Friday, December 6, 2013

Thanksgiving

As you can tell, it's been a really long time since I've posted. I've found that it's much harder to post here because life feels pretty normal - Sophie and I both work in an office, we're both enjoying our jobs, we both ride a bike to work - it's just that when we go on a trip, the places we go are in Israel (or other countries that are closer-to-us-than-they've-ever-been). I have thoroughly enjoyed working in Israel and I wish I could put my thoughts about this place into eloquent words, but, alas, it's much easier to talk about it over a glass of wine, so - uh - just come visit.

So, let's talk about Thanksgiving. I love Thanksgiving. I loved it when we were in the US and I think I love it even more being abroad. There's just something special about sharing a night of good food with good company, especially when the company is varied when it comes to regional traditions. For instance, we had a good friend in El Salvador who insisted that lasagna was an important part of Thanksgiving (I'm not buyin' it, but I'll eat it). Then there are the endless discussions about whether there's a different name for stuffing that is cooked inside the bird versus outside the bird (I contend that it's all stuffing since you end up stuffing yourself with it anyway). At the end of the day, Thanksgiving is great because the only expectation is to share it with others.

I didn't write about it, but we threw a "culebra" last year to celebrate my first month of working and it just so happened that it fell close to Thanksgiving, so we ended up throwing a Thanksgiving dinner party for my whole office. Sophie and I decided to reprise our roles as ambassadors of Southern Thanksgiving deliciousness this year and host them all again. All-in-all, we had fourteen Israelis, six Americans, and a Thanksgiving feast with everything: turkey, stuffing, cornbread casserole, green bean casserole, sweet potato casserole, mashed potatoes, pear & pecan salad, cranberry-apple crisp, two pecan pies, and a pumpkin pie. Yes, Sophie made a schedule for me to follow in order to get everything finished. Cooking the turkey was especially interesting since our oven is quite small - the 18.5 pound turkey was a bit crammed. I think next year I might just send them all recipes and ask them to bring a dish!


After sharing this experience with all of them, we then turned our focus to Thanksgiving on Thanksgiving Day. We sent out invites to a bunch of embassy friends and 28 responded that they would be coming. Yikes! We borrowed tables, plates, silverware, and glasses from neighbors. I think everyone had a great time and everyone was able to share their various family dishes. It was quite the spread.




Apple pie... mmmm....
Finally, some friends invited us to a third Thanksgiving on the Saturday after Thanksgiving, so all-in-all we took part in three Thanksgiving meals. We've been eating pecan pie ever since. How about you? What did you do for Thanksgiving this year?

Saturday, March 9, 2013

Political Correctness

US work culture has become very politically correct. Of course I always knew this, but living and working in Israel has really opened my eyes to how much political correctness is ingrained in my everyday work interactions.

When I worked in the US, I distinctly remember conversations that would drift into issues about gender, ethnicity, politics, and other topics and, although I wouldn't say that anything particularly offensive was said in these conversations, I could feel the collective "this conversation is about to take a turn for the worse" and then I would witness the subsequent change-in-topic. Even if this change-in-topic didn't occur, if you were to tell someone later "hey, man - you should probably watch what you say about <topic> because that might offend <other person>," then that person would usually understand and try to adjust their behavior. I think I've taken that sort of interaction for granted.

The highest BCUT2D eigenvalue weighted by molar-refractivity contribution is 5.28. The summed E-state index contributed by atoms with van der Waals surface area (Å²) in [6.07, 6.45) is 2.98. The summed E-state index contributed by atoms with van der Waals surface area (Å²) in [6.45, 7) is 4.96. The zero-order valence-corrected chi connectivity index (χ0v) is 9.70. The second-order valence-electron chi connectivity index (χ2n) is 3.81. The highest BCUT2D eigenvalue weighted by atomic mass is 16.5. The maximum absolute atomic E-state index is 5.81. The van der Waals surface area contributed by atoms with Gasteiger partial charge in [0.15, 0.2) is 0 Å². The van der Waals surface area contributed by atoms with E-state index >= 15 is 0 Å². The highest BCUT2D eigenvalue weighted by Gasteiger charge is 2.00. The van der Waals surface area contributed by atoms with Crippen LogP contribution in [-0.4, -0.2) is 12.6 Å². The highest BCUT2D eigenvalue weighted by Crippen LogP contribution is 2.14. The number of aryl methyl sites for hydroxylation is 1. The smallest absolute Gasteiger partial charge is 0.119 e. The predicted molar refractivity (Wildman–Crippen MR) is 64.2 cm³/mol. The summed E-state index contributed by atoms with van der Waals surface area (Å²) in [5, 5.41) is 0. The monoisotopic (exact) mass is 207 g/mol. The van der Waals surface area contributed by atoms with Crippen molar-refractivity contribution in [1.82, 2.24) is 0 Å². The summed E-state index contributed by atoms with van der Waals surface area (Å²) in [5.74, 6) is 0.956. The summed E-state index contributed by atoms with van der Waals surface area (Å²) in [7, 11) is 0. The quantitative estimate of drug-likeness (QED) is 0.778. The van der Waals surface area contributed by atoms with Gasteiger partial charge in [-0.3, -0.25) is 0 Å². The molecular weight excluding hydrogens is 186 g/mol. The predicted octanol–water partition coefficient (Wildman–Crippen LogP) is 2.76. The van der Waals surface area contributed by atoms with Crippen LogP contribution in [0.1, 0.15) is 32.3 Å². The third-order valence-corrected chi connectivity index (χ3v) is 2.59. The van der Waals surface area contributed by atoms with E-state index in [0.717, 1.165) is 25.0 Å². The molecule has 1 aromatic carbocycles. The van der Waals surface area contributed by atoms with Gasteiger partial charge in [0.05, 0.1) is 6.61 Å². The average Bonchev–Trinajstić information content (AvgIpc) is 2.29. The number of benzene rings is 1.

Here in Israel, things are a bit different. With some things, there just seems to be much less ingrained empathy. Not to say people aren't friendly - in general, people are very friendly here (well, at least in our encounters mainly around Tel Avi) - it's just that when it comes to some things, people here are more unapologetic about their opinions or comments.

In my first few weeks of working, I was a bit appalled at the variety of topics covered. First there was the politics. The conventional wisdom in the US is that you shouldn't talk about religion or politics at work. Well, that idea hasn't reached Israel yet. I would say that most of my early lunch conversations revolved around these issues. Oftentimes these conversations would lead to arguments with raised voices - something that I both love (if I'm involved) and cringe at (if I'm just a bystander). I started working right around the time of the US elections, and everyone was interested to know who I was voting for. They were particularly confused when I would try to avoid the conversation by saying things like "well, I dunno, we'll see" or "I have my own opinions..." They'd badger me, not understanding how I either didn't know who I was voting for or how I didn't want to talk about it. I eventually caved, but I had a distinct feeling of discomfort if the conversation about politics involved more than just one person.

The other work conversations that make me uncomfortable are more gender related. Software engineering is definitely a male dominated profession, especially in Israel, but our office has quite a few women in it. As such, I try to avoid any topics or discussions that feel too much like a discussion that you'd have in a frat house, mainly because I feel like those conversations probably make the women in the office feel uncomfortable. However, I've had quite a few conversations that make me feel uncomfortable, and it seems like the women either ignore it or are just used to it (well, probably both). This past week, a whole-company (30 people) email chain got a bit inappropriate, leading to the office manager (a woman) telling us to stop the discussion. This particular email chain had about 20 replies, but I had immediately recognized the inappropriateness of the emails and was a bit surprised that the chain didn't stop sooner and that it required a woman in the office to say something. I was glad that the office manager had cut off the conversation, but some of my colleagues were confused about why the office manager had complained, saying things like "I don't know what the big deal is, that didn't offend me."

Of course I'm generalizing here - the US is not devoid of confrontation or offensive emails - but when it comes to the workplace I'm used to, being politically incorrect seems to be more the norm here. On the one hand, it's a bit refreshing to hear more unvarnished opinions from my coworkers. On the other hand, I understand the importance of political correctness and I have to say that I actually find a lot of comfort in political correctness.

Share your thoughts - international workers out there - have you experienced these differences-in-workplaces? Has this made you more aware of the goods and bads of American work culture?

Friday, February 8, 2013

Life in Israel (Part 2)